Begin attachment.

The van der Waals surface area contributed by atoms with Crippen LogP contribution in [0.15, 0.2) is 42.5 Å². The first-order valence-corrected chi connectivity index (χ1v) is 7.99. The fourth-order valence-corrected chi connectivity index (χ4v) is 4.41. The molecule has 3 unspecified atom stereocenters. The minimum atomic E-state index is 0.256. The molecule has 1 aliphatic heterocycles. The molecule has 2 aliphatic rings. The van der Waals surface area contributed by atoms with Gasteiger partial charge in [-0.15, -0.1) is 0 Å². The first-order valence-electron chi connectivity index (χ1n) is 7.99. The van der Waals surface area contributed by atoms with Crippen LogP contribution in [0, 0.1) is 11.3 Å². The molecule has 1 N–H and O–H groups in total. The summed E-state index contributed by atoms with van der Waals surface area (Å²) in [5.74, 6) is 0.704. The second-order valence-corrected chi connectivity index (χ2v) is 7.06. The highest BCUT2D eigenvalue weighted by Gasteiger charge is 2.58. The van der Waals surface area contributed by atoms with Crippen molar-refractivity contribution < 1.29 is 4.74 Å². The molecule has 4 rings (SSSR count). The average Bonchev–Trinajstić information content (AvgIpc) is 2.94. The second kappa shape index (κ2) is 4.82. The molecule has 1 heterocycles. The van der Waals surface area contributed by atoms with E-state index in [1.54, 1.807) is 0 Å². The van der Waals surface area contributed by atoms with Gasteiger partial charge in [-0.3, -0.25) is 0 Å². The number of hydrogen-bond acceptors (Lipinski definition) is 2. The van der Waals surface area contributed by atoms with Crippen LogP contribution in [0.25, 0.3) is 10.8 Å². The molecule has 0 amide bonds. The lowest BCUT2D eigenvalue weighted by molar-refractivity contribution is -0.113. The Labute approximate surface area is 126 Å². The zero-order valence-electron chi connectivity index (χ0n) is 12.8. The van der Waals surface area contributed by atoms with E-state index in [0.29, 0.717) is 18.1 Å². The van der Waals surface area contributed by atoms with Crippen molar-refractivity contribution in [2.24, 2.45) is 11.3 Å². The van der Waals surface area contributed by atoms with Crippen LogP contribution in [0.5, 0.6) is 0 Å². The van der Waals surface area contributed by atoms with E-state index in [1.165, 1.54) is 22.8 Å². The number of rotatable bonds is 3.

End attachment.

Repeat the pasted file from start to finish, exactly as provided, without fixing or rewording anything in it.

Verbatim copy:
The van der Waals surface area contributed by atoms with Crippen LogP contribution in [0.15, 0.2) is 42.5 Å². The first-order valence-corrected chi connectivity index (χ1v) is 7.99. The fourth-order valence-corrected chi connectivity index (χ4v) is 4.41. The molecule has 3 unspecified atom stereocenters. The minimum atomic E-state index is 0.256. The molecule has 1 aliphatic heterocycles. The molecule has 2 aliphatic rings. The van der Waals surface area contributed by atoms with Gasteiger partial charge in [-0.15, -0.1) is 0 Å². The first-order valence-electron chi connectivity index (χ1n) is 7.99. The van der Waals surface area contributed by atoms with Crippen LogP contribution in [0, 0.1) is 11.3 Å². The molecule has 1 N–H and O–H groups in total. The summed E-state index contributed by atoms with van der Waals surface area (Å²) in [5.74, 6) is 0.704. The second-order valence-corrected chi connectivity index (χ2v) is 7.06. The highest BCUT2D eigenvalue weighted by Gasteiger charge is 2.58. The van der Waals surface area contributed by atoms with Crippen molar-refractivity contribution < 1.29 is 4.74 Å². The molecule has 4 rings (SSSR count). The average Bonchev–Trinajstić information content (AvgIpc) is 2.94. The second kappa shape index (κ2) is 4.82. The molecule has 1 heterocycles. The van der Waals surface area contributed by atoms with E-state index in [1.54, 1.807) is 0 Å². The van der Waals surface area contributed by atoms with Gasteiger partial charge in [-0.3, -0.25) is 0 Å². The number of hydrogen-bond acceptors (Lipinski definition) is 2. The van der Waals surface area contributed by atoms with Crippen LogP contribution in [0.25, 0.3) is 10.8 Å². The molecule has 0 amide bonds. The lowest BCUT2D eigenvalue weighted by molar-refractivity contribution is -0.113. The Labute approximate surface area is 126 Å². The zero-order valence-electron chi connectivity index (χ0n) is 12.8. The van der Waals surface area contributed by atoms with E-state index in [0.29, 0.717) is 18.1 Å². The van der Waals surface area contributed by atoms with Crippen molar-refractivity contribution in [2.24, 2.45) is 11.3 Å². The van der Waals surface area contributed by atoms with Crippen LogP contribution in [0.5, 0.6) is 0 Å². The van der Waals surface area contributed by atoms with E-state index in [1.165, 1.54) is 22.8 Å². The number of rotatable bonds is 3.